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Lawrence is also home to Haskell Indian Nations University, the oldest intertribal university in the U.S. whose admission is open to members of federally recognized tribal nations. Haskell opened in 1884 as an elementary school with just 22 students. Today, Haskell has evolved into a university that offers 12 associate's degrees as well as baccalaureate degrees in elementary education, business administration, environmental science, and American Indian studies. With more than 1,000 students, Haskell’s community represents a diverse body of tribes.

Haskell's campus includes 12 buildings listed in the National Register of Historic Landmarks, numerous sculptures and murals, and several annual cultural and academic events. Sites of interest on the campus include the American Indian Athletic Hall of Fame located in Stidham Union, Haskell Memorial Stadium/Arch, the Garden of Healing, Medicine Wheel Earth Work and the Haskell Cultural Center. Visit Haskell’s website for more information. 

Learn more about the Haskell/KU Partnership.

Haskell/KU Exchange Program
The purpose of the Haskell/KU Exchange Program is to give students at the University of Kansas an opportunity to take a class at Haskell Indian Nations University. KU students will enroll at KU but take the class on the Haskell campus. KU students will pay KU tuition and fees, must be in good academic standing, provide own transportation, abide by the Haskell academic calendar, and purchase textbooks and other materials from the Haskell campus shop.

Learn more about the Exchange Program here.

Research Protocol for Joint Work with Haskell
Any KU faculty, staff, and students interested in joint research-related studies with faculty, staff, or students at Haskell Indian Nations University should contact Freda Gipp in the Office of the President at HINU. She coordinates all such work and is aware of plans already in progress. She can be reached at 785-749-8407 or fgipp@haskell.edu.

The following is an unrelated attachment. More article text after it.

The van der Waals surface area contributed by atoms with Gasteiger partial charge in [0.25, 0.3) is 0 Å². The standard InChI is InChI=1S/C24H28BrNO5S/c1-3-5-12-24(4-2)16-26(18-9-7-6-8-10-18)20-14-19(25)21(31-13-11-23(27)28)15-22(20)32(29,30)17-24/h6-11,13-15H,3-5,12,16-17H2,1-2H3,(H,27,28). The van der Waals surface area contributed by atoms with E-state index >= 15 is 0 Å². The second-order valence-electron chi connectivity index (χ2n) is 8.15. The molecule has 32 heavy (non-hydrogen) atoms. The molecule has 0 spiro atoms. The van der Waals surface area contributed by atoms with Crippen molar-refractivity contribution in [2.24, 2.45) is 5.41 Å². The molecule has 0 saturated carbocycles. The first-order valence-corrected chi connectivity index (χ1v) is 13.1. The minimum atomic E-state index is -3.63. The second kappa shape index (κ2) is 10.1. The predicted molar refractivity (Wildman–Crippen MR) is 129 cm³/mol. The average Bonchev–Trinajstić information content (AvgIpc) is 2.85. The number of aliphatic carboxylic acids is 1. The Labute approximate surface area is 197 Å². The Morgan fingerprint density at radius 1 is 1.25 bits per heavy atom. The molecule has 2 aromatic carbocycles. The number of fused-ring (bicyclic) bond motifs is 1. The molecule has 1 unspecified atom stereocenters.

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Local Events

2nd Annual American Indian Art & Culture Extravaganza 
Saturday, December 9 | 11 a.m.-4 p.m.
Johnson County Community College, Atrium at the Nerman Museum of Contemporary Art
Free and open to the public
American Indian arts and crafts vendors, lectures of American Indian cultures and issues, performances by American Indian dancers, photos with American Indian Santa, exhibitions by American Indian community members, silent auction to benefit scholarships for American Indian students, traditional American Indian soup and bread sale, and more
For more information: 913-469-8500 or cais@jccc.edu

FILM - Out of State
Saturday, December 09 | 1 p.m.-4 p.m.
The Nelson-Atkins Museum of Art, 4525 Oak St. Kansas City, MO
In 2007, the state of Hawaii outsourced the care of roughly 2,000 male prisoners to a private, for-profit prison in Arizona. Exiled thousands of miles from their island home, a group of indigenous Hawaiian inmates have discovered their calling on the inside: teaching each other their native language and dances. As several of the men complete their sentences, the film follows them as they reintegrate in Hawaii. Out of State explores questions of cultural and religious identity; the overabundance of native Hawaiians and minorities in the prison system; the cycle of criminal behavior and its impact on the family; and prisoner entitlement. Join us for a moderated discussion led by Native-Hawaiian filmmaker and Out of State’s director, Ciara Lacy, and member of the Osage Nation, Jimmy Lee Beason II, M.S.W.

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